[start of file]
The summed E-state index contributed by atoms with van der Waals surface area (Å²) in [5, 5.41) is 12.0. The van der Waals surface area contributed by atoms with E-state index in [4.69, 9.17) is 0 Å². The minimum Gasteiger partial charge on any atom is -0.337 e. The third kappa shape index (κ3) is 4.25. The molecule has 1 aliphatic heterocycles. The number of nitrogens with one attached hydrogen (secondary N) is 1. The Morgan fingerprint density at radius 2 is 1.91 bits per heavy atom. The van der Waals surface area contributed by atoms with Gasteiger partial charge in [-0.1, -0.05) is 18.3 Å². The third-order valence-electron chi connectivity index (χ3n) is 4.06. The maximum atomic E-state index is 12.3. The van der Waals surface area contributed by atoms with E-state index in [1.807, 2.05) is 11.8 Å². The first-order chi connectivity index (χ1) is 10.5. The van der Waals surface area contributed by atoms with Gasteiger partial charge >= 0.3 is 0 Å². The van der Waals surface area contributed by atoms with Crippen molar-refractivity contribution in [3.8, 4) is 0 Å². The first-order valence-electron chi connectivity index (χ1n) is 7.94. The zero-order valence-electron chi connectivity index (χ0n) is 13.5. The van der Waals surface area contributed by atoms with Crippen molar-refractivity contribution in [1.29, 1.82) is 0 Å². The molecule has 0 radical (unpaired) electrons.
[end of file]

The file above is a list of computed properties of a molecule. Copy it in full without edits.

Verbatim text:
The summed E-state index contributed by atoms with van der Waals surface area (Å²) in [5, 5.41) is 12.0. The van der Waals surface area contributed by atoms with E-state index in [4.69, 9.17) is 0 Å². The minimum Gasteiger partial charge on any atom is -0.337 e. The third kappa shape index (κ3) is 4.25. The molecule has 1 aliphatic heterocycles. The number of nitrogens with one attached hydrogen (secondary N) is 1. The Morgan fingerprint density at radius 2 is 1.91 bits per heavy atom. The van der Waals surface area contributed by atoms with Gasteiger partial charge in [-0.1, -0.05) is 18.3 Å². The third-order valence-electron chi connectivity index (χ3n) is 4.06. The maximum atomic E-state index is 12.3. The van der Waals surface area contributed by atoms with E-state index in [1.807, 2.05) is 11.8 Å². The first-order chi connectivity index (χ1) is 10.5. The van der Waals surface area contributed by atoms with Gasteiger partial charge >= 0.3 is 0 Å². The van der Waals surface area contributed by atoms with Crippen molar-refractivity contribution in [3.8, 4) is 0 Å². The first-order valence-electron chi connectivity index (χ1n) is 7.94. The zero-order valence-electron chi connectivity index (χ0n) is 13.5. The van der Waals surface area contributed by atoms with Crippen molar-refractivity contribution in [1.29, 1.82) is 0 Å². The molecule has 0 radical (unpaired) electrons.